Friday, March 27, 2015 12:18:23 PM
57%26quot; x 35%26quot; Table
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Don't Forget...

Mesh-Topped Wrought Iron Outdoor Tables

This product is not available
57" x 35" Table
$249.95 - $499.95
Dinner on the patio is a cozy yet elegant affair with these durable mesh-topped patio tables. Each comes with a hole ready for a standard-sized umbrella, while the integrated floor level keeps it steady. And no matter where you live, the sleek gray finish is guaranteed to look new year after year thanks to its innovative Electrotherm® coating.

Specially developed for the harshest outdoor elements, the chairs' four-layer Electrotherm® coating provides an exceptional corrosion barrier that reliably seals and protects the high quality steel frames from corroding, blistering and peeling, even in coastal areas. Easy to clean and maintain with soap and water.

• Mesh top outdoor tables
• Electrotherm® coating resists scratching, chipping and fading
• Integrated floor leveler
• Standard umbrella hole with plug
• Five (5) year anti-rust guarantee

30" dia. x 28"H
48" dia. x 28"H
57"L x 35"W x 28"H

Ships motor freight.
Please allow 1-2 weeks for delivery.

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The Olla: A Brief History

Olla (Spanish, pronounced “oh-ya”) jars have been around since ancient times. Made of unglazed ceramic, ollas traditionally have short, narrow necks with wider bodies, and are made in a variety of shapes. They have been used for thousands of years for cooking, storage, and plant irrigation.

When used to irrigate plants, an olla is buried neck-deep in the ground near a plant’s roots, with the opening of the olla extended above the soil so that it can be filled with water periodically. The porous walls of the unglazed pottery allow the water to seep through gradually, constantly and consistently hydrating the plants without overwatering them – and without wasting precious water to evaporation or runoff.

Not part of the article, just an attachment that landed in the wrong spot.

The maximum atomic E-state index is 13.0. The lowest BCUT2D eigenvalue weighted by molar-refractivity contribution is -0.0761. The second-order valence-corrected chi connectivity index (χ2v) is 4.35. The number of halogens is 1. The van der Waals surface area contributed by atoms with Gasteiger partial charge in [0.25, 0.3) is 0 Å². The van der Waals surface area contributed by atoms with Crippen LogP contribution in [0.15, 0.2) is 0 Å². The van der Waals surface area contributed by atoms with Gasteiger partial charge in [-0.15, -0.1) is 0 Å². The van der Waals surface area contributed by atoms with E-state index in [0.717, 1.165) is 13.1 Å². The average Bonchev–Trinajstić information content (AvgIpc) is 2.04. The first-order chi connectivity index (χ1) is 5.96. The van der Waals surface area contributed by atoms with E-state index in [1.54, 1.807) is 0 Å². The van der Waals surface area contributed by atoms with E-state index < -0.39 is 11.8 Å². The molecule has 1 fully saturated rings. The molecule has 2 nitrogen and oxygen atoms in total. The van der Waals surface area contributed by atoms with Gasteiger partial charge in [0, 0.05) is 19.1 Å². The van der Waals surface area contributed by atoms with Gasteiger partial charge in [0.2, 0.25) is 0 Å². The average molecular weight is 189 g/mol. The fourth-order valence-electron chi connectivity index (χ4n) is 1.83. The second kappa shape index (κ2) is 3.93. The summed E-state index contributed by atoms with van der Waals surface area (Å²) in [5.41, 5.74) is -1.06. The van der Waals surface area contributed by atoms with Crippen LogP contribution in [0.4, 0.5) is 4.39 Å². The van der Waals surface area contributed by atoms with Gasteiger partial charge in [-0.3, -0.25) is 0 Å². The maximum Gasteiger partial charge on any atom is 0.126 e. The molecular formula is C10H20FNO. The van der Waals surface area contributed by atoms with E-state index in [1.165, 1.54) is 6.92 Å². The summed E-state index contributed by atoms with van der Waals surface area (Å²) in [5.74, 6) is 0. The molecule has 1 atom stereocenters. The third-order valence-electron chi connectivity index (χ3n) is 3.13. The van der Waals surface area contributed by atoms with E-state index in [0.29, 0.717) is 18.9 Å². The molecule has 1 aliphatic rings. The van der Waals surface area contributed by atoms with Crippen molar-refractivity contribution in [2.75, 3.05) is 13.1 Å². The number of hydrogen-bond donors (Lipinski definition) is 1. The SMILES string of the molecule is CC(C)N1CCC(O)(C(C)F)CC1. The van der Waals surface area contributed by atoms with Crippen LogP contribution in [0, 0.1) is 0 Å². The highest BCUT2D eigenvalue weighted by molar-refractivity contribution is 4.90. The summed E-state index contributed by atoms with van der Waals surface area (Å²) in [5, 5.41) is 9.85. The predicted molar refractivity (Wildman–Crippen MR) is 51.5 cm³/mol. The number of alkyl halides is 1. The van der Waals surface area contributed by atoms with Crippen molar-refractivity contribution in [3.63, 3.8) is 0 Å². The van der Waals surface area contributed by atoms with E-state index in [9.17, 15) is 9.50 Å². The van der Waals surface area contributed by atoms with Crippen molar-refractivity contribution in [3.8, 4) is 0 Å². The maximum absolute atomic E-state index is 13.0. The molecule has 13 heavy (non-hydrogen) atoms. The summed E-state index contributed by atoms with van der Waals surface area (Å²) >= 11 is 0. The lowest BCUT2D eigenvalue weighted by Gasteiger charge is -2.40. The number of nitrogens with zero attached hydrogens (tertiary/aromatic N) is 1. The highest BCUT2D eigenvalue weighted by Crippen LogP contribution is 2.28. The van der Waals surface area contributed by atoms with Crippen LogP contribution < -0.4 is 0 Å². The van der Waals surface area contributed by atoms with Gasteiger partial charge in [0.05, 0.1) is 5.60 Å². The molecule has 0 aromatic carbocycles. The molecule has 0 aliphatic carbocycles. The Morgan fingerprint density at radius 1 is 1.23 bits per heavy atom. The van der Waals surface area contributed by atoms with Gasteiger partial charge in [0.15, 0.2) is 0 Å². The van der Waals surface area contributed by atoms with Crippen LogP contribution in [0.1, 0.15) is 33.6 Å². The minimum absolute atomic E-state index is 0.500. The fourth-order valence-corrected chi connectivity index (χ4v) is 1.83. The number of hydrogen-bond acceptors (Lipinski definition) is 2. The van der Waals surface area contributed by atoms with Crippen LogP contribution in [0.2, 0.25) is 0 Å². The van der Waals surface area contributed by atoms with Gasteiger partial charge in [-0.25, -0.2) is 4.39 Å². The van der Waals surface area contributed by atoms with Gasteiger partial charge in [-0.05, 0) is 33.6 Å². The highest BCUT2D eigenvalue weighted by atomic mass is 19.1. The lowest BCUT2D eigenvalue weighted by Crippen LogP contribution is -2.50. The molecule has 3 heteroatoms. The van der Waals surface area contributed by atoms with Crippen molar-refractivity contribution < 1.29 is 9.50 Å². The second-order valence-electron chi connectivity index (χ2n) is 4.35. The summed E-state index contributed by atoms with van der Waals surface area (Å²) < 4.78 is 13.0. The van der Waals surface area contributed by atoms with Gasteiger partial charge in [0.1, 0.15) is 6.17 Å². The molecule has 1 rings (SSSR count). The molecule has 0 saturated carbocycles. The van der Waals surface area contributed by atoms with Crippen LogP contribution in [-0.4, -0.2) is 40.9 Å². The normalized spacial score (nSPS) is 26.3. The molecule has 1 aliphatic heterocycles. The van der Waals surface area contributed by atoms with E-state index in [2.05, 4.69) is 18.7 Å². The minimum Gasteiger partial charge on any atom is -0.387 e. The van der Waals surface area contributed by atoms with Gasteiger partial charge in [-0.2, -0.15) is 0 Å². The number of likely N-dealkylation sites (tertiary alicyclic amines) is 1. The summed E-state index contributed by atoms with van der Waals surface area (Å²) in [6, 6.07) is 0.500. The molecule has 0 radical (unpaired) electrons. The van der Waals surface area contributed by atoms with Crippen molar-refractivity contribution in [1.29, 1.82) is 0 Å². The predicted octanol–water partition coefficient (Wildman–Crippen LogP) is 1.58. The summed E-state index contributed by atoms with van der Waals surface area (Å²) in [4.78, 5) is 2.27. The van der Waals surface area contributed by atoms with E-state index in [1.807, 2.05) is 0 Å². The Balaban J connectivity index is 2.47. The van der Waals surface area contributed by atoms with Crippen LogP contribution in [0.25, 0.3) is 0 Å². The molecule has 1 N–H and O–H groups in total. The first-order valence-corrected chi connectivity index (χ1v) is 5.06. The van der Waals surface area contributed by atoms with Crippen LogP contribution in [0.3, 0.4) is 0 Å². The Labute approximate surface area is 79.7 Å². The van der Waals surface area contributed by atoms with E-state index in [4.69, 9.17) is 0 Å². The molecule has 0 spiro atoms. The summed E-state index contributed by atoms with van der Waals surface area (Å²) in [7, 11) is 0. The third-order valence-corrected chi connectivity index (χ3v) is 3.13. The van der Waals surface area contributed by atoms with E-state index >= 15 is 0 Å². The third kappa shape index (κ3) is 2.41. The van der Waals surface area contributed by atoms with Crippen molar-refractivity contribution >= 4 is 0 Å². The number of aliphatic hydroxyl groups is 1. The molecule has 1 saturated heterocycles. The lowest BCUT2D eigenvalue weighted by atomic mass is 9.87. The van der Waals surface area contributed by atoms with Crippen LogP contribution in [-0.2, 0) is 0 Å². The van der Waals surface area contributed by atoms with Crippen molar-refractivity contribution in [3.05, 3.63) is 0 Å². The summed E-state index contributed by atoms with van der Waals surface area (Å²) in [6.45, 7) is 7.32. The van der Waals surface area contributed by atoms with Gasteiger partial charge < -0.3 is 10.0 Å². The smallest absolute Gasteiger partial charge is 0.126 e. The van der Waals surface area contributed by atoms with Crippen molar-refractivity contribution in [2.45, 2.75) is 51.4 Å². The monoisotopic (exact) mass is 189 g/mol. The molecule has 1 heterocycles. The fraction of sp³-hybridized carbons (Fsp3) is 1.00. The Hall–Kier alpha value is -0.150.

The use of ollas for irrigation was introduced to the American Southwest by Spanish conquistadors during Colonial times, becoming very common among Native American tribes and Hispanic settlers. Though the technique gave way to more modern methods of irrigation some time ago, its superior efficiency, coupled with its simplicity, has caused it to make a comeback. Though the technique has changed little since its introduction, today’s ollas are usually capped off, making them even more water-efficient.

Perfect for home gardens, Ollas are a super-easy, eco-friendly, less time-consuming way to water annuals, perennials, herbs, vegetables and plants of all kinds in dry, sandy soil, very hot or drought-prone areas, raised beds, and even pots, planters and hanging baskets. Fill the olla before you leave on a short vacation to enjoy worry-free watering – and a smaller water bill!

How it Works:

Water is pulled directly through the terra-cotta!

Read more about Ollas on our blog.

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